Remembering always my beautiful mum Marian 1960 -1999.
I had been putting this off for a long time; writing about how becoming a valiantlymum has made me mourn the loss of my own mum more, in the last four years, than I did the previous thirteen. To be honest, I just didn’t know where to start.
Recently, on dropping my little man at school, we were informed of the sudden passing of the mother of a little girl in the preschool. As a mark of respect there would be no class the next day. I mumbled, ( I actually don’t know what I said) grabbed the note and scuttled off. More than likely it appeared that I didn’t care, or had something I deemed more important on my mind. The truth was the opposite. I couldn’t face the reality of the situation.
I had to run. I had to get to my car before the tears came.
And they came.
I cried for the loss of a life of a young mum I didn’t even know. I cried for her family and friends. I cried for her husband who would have to be strong for his children and as all parents do, put them before everything, even his own grief. I cried for him thinking that after the loss of their son just a few years ago, life would be so unjust to take his wife too, and I cried for her children.
I cried for their loss, not just now but for the loss of the relationship they would’ve shared with their mum and the loss they would feel at every momentous and eonderful milestone and moment throughout their lives to come.
And that was when I realised I also was crying a little bit for myself.
The loss of my mum aged seventeen was a tough lemon to suck on but I got through it and got over it … or do I thought. My Debs, my twenty first birthday, going to college and my first job, all milestones that would have been quite different had my mum been part of them. Until my wedding I sailed along coping valiantly.
The floodgates opened, quite literally that day and I haven’t been able to shut them since. The suppressed grief has caught up with me and I guess I had ten years plus of crying to catch up on.
Life after James, my firstborn, was basically as it always had been, just with a little less sleep and with a new sidekick in tow. It wasn’t until the birth of my beautiful daughter and having two children under two that I realised just how much I was missing out on not having my mum around and how mothering without your own mum was so hard.
Losing my mum to the big C before I had got over my teenage angst, was difficult. I often wonder what kind of adult relationship would we have had, would we have gone shopping together, to events, trips away or even just sat at the kitchen table with a cuppa putting the world to tight? Maybe we would still be clashing, bickering and disagreeing.
Either way I would like to think I would have got to know her – nit just as Mammy – but as Marian. I now know since becoming a mum that there is so much more to a woman than her role as a mother.
I must admit, my first experience of giving birth I had a bit of a nervous wobble while gone up and waiting for my c- section. I cried, I felt insecure and nervous and silently, I cried for my mammy. The last time I had been gowned up I had been a child having my adenoids out and grommets put in and I felt no fear because I had her by my side.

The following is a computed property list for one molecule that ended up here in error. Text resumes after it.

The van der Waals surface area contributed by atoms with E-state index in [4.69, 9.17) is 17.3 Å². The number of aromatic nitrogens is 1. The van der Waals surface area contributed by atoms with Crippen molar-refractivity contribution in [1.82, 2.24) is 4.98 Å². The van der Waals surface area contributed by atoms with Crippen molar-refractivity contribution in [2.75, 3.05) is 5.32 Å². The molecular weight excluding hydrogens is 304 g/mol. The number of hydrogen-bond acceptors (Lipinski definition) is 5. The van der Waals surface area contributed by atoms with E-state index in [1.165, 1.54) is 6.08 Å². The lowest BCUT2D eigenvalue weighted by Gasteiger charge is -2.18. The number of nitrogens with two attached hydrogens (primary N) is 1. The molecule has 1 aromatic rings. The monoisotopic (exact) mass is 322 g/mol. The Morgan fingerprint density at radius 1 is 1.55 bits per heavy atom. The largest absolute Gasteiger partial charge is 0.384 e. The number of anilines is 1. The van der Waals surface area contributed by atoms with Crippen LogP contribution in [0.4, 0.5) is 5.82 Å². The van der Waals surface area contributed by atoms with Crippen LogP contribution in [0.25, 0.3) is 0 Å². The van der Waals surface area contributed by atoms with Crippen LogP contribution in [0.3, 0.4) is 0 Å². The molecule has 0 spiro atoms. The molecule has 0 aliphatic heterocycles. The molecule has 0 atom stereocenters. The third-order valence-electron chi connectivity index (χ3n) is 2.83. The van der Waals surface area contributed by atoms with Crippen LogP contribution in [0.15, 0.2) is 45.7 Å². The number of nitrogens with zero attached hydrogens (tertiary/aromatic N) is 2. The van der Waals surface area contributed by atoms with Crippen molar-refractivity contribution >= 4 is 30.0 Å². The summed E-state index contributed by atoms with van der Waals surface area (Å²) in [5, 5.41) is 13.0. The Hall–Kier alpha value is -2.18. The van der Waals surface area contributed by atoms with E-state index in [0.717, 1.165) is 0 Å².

I have two great sisters one that is even nicknamed “auntie mummy” by my kids, and without them I often joke I’d be in a strait jacket. Aforementioned auntie mummy often talks about her ride or due bitches, those friends that have your back no matter what. As I get older I see my friends and their mums and I realise for most young mums their own mum is the queen ride or die bitch.
Your mum is the lady who has been there, gotten the tee shirt and advises accordingly. The lady who knows when your near breaking point and provides some you time by taking the tots. The lady who reassures you that you are not alone in tough times and the lady who reassures you, most importantly, that the hard times – they too shall pass. Sometimes the only person who can reassure you like this is your mother and that’s when mothering without your mum can hurt deeply.
Of course, it saddens me to think of how much she would have loved the gruesome twosome. She lived children and would’ve been a super granny. Would she have wanted to be called granny? Nan? Nana? What kind of relationship did she have with Nanan (her own mother)?
How did she cope when she had us? Did she take it all in her stride or find motherhood challenging at times despite looking like she was a pro juggler?
On the humorous side of things James has recently told me I’m a bad lady and a mean mammy, and it just rolls off me without hitting a nerve. If I learned anything from that teenage relationship between my mum and I, it was that things said in anger are mostly hot air and there’s little or no truth to it. So I’m ready for the drama and the I hate you when the day comes!
Until then I’m striving each day to be the great mum mine was in the years we had together and pray a little prayer that my little Luce will be easier on me than I was on my poor mother.